Problem soldering metal wires.

Thread Starter

zazas321

Joined Nov 29, 2015
432
Hello. I am really having difficulties whenever i have to soldier 2 wires together, because the soldering metal just wont stick to a wire, it just drop down like a water drop :/ Im not sure if i have very bad soldering iron, or maybe everyone has the same problem??
 

gerty

Joined Aug 30, 2007
1,267
What kind of wire? (steel, copper, aluminum) not all metals will take solder. The wire must be clean and shiny and free from oils and other contamination. The wire must be heated to let the solder flow on it, don't just melt the solder and let it drip on the wire. What kind of solder? does it have a flux core? Let us know what you have..
 

dl324

Joined Mar 30, 2015
9,317
Make sure the wire is clean and use flux. The wires should also provide some sort of mechanical support. Google western union splice.
 

Thread Starter

zazas321

Joined Nov 29, 2015
432
yeah i touch the wire with soldering gun and then touch the same place with metal...:( Maybe i need some more flux to add on wire.
 

Dodgydave

Joined Jun 22, 2012
8,568
Put solder on the iron and let it melt then put the iron under the wire and touch it with the soldering iron and keep feeding the solder while moving the iron along the wire, you're better with 60/40 flux solder 18/22swg. If the wire doesn't tin it may be coated.
 

gerty

Joined Aug 30, 2007
1,267
The tip of the iron must be clean also, it cannot transfer heat to the wire if the tip is dirty. One easy way to clean the tip is to get it hot and wipe it across a wet sponge..
 

djsfantasi

Joined Apr 11, 2010
5,823
Start by heating up your soldering iron. It may take a while, so be patient (once you’ve soldered a few times, you’ll know how long to wait.)

While you wait (or before), prepare the joint. It should be clean and down to bare metal. There should be good mechanical contact between the components. Wires should be stripped and twisted tightly together.

Touch a bit of solder to the tip. It should melt immediately. Then, with a damp sponge or rag, wipe the tip. It should look shiny and wet.

Hold the tip against the joint to heat it up. My iron takes 2-3 seconds.

Then, apply solder – AWAY FROM THE TIP. In the case of twisted wires or a solder tab, on the opposite side of where you’re going to apply the older is a good location. As suggested. The hot metal of the joint should melt the solder, and draw it into the joint.

Remove the tip. Don’t let the joint get disturbed and move. The solder should harden with a shiny surface.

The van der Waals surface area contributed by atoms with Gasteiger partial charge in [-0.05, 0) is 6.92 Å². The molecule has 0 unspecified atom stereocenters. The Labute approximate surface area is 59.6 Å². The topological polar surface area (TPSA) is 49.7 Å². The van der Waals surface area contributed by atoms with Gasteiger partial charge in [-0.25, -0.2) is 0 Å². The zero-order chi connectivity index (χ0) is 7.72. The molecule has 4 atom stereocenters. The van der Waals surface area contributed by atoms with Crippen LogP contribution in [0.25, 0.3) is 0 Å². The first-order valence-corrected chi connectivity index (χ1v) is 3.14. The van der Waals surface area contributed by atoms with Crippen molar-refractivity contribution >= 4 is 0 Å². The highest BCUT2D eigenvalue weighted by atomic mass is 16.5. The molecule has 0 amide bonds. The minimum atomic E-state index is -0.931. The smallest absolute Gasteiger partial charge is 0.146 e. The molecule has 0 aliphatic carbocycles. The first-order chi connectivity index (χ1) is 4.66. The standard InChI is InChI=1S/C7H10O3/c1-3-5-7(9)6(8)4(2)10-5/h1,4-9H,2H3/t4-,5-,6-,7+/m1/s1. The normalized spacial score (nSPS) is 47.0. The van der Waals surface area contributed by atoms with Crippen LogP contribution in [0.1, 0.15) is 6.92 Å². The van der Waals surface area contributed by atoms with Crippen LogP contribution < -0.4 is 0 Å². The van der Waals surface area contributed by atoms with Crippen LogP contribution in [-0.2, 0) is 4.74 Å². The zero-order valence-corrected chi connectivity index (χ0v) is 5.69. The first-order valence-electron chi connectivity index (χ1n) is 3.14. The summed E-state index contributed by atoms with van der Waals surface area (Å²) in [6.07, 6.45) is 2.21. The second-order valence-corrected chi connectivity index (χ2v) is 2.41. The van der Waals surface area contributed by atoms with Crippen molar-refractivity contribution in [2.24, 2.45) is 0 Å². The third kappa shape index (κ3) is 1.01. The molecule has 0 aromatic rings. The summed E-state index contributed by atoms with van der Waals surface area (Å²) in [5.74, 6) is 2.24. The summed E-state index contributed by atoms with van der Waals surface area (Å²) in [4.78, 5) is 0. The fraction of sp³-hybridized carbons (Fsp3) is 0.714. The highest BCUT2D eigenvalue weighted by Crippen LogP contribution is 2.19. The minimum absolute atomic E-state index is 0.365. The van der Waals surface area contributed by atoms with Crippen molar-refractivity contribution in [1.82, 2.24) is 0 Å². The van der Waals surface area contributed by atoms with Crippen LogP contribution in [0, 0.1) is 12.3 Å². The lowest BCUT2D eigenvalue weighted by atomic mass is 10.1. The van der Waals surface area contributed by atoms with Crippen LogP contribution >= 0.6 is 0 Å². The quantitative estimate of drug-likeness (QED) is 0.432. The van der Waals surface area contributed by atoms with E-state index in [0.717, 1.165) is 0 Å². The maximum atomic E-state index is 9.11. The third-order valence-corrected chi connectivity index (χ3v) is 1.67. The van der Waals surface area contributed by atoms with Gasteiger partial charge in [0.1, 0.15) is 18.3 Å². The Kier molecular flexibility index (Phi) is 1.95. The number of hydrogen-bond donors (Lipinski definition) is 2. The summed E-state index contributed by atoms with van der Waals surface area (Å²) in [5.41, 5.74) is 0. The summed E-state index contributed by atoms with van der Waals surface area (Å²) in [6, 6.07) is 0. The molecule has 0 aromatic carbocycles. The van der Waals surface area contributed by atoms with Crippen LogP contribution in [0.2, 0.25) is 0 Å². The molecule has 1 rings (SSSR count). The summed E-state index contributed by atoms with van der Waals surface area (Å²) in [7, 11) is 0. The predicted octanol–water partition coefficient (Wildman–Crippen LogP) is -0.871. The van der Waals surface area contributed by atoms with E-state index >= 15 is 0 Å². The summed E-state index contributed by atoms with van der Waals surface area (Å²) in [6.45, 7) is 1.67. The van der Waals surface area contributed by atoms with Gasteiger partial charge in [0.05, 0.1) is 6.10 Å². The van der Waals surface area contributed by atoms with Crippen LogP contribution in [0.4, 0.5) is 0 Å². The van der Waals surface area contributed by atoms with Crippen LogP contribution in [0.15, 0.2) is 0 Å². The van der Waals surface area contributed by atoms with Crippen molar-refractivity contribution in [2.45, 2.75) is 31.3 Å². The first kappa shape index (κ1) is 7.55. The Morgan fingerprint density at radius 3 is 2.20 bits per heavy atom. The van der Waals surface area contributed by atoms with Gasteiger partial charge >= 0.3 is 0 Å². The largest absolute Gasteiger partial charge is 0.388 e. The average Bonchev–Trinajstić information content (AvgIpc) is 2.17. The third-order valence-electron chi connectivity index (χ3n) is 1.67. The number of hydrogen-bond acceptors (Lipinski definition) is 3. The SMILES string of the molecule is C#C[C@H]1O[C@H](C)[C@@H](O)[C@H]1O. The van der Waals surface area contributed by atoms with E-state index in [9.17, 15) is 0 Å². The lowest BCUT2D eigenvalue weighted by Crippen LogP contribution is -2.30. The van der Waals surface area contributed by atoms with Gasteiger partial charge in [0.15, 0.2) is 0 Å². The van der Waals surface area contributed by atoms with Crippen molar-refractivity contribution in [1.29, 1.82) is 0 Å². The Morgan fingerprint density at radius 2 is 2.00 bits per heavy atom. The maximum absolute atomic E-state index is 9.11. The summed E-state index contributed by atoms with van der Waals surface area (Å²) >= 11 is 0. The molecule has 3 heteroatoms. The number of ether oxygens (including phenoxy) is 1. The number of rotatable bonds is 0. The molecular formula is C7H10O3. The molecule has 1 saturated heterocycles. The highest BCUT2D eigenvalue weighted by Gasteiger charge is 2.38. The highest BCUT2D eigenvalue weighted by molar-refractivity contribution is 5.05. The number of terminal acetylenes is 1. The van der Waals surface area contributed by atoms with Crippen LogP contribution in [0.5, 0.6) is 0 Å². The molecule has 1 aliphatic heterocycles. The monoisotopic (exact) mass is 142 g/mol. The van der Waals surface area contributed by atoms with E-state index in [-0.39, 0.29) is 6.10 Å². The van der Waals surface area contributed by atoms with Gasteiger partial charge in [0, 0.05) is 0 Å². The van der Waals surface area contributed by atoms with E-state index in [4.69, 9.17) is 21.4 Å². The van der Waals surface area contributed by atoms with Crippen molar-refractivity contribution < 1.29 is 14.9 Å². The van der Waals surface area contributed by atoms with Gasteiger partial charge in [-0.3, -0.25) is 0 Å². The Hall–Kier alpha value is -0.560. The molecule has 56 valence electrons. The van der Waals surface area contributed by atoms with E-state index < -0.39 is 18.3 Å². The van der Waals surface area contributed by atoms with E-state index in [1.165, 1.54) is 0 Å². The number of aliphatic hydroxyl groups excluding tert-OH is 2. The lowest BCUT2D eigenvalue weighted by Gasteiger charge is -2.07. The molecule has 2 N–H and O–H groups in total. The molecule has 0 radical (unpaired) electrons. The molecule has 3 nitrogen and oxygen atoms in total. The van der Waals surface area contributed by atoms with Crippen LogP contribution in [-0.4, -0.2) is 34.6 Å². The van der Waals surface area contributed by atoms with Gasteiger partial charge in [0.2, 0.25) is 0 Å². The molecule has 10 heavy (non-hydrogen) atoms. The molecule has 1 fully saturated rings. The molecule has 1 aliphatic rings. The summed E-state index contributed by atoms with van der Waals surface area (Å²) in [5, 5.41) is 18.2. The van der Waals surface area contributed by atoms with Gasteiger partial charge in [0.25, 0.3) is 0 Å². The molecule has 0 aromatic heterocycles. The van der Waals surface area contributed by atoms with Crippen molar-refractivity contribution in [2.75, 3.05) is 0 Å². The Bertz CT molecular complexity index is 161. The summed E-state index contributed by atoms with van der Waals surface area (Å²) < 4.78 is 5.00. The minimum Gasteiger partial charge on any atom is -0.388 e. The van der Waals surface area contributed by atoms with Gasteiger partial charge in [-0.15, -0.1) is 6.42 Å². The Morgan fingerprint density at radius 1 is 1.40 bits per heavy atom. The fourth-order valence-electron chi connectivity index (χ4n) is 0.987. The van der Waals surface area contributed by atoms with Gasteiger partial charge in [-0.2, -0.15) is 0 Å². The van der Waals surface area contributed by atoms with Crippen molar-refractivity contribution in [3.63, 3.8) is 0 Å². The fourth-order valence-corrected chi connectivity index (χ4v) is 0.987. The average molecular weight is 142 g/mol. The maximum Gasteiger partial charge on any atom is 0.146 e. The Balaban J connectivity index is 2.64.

Then congratulate yourself on making a good solder joint.
 

ian field

Joined Oct 27, 2012
6,539
Hello. I am really having difficulties whenever i have to soldier 2 wires together, because the soldering metal just wont stick to a wire, it just drop down like a water drop :/ Im not sure if i have very bad soldering iron, or maybe everyone has the same problem??
In electronic work; most wires are tin plated so soldering is pretty easy with mild flux usually found in cored solder.

You can buy special cored solder with more active flux for things like aluminium or stainless steel - but they're more expensive.

A couple of fluxes I keep to hand, include the Fluxite (brown paste) flux which is usually good enough for regular steel as long as it isn't rusty. A more aggressive flux was obtained from the plumber's supply yard - the had "mild" and "active"; I bought the stronger one, it just about does for soldering stainless with regular solder.

For things like Bowden cables on motorcycles; I found a can of brick staining acid - its so strong, it takes the iron plating off regular electronics work irons.
 

dl324

Joined Mar 30, 2015
9,317
Just curious, is that solid core copper wire? Or stranded core? Hard to tell by the picture.
It looks stranded to me; with some solder on it here and there...

Every time I see a picture like that, I wonder why they're giving us pictures of their fingers...
 

ian field

Joined Oct 27, 2012
6,539
http://imgur.com/a/dneuS
I guess the wire is copper, and the soldering metal says cored, so i guess its flux cored but im not sure tho...And im using 30W old soldering gun
Pin the wire down so it doesn't struggle.

Tin the wire with the tip of the iron over it and feed the cored solder in at the wire end, the solder and flux will hang under the soldering tip by surface tension. That way the flux gets onto the wire to hold back oxidation, and the solder gets good contact to the wire so it gets hot and allows the solder to alloy to it.
 

DickCappels

Joined Aug 21, 2008
6,003
And if that doesn't work:
From the photo it might not be copper. Is it just this particular kind of wire that you are having trouble with, or do you frequently have this problem?
 
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